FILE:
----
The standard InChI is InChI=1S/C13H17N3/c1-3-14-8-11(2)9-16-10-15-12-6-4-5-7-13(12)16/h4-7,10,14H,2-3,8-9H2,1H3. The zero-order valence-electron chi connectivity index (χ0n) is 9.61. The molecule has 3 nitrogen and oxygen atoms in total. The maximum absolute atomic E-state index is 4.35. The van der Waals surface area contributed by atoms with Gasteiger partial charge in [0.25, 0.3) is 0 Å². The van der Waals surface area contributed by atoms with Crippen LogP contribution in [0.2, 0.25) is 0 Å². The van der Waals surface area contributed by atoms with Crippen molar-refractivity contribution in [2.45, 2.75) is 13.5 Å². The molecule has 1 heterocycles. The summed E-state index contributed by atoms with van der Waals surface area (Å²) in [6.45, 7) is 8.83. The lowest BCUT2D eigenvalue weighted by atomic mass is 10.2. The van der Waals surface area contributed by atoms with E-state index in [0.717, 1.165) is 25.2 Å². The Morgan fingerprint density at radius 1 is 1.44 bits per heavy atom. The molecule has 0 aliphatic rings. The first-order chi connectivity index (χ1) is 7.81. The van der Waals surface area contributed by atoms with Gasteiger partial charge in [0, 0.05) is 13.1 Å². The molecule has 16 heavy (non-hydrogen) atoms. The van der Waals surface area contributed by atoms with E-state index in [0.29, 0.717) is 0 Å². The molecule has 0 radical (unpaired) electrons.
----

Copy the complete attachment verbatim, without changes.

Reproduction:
The standard InChI is InChI=1S/C13H17N3/c1-3-14-8-11(2)9-16-10-15-12-6-4-5-7-13(12)16/h4-7,10,14H,2-3,8-9H2,1H3. The zero-order valence-electron chi connectivity index (χ0n) is 9.61. The molecule has 3 nitrogen and oxygen atoms in total. The maximum absolute atomic E-state index is 4.35. The van der Waals surface area contributed by atoms with Gasteiger partial charge in [0.25, 0.3) is 0 Å². The van der Waals surface area contributed by atoms with Crippen LogP contribution in [0.2, 0.25) is 0 Å². The van der Waals surface area contributed by atoms with Crippen molar-refractivity contribution in [2.45, 2.75) is 13.5 Å². The molecule has 1 heterocycles. The summed E-state index contributed by atoms with van der Waals surface area (Å²) in [6.45, 7) is 8.83. The lowest BCUT2D eigenvalue weighted by atomic mass is 10.2. The van der Waals surface area contributed by atoms with E-state index in [0.717, 1.165) is 25.2 Å². The Morgan fingerprint density at radius 1 is 1.44 bits per heavy atom. The molecule has 0 aliphatic rings. The first-order chi connectivity index (χ1) is 7.81. The van der Waals surface area contributed by atoms with Gasteiger partial charge in [0, 0.05) is 13.1 Å². The molecule has 16 heavy (non-hydrogen) atoms. The van der Waals surface area contributed by atoms with E-state index in [0.29, 0.717) is 0 Å². The molecule has 0 radical (unpaired) electrons.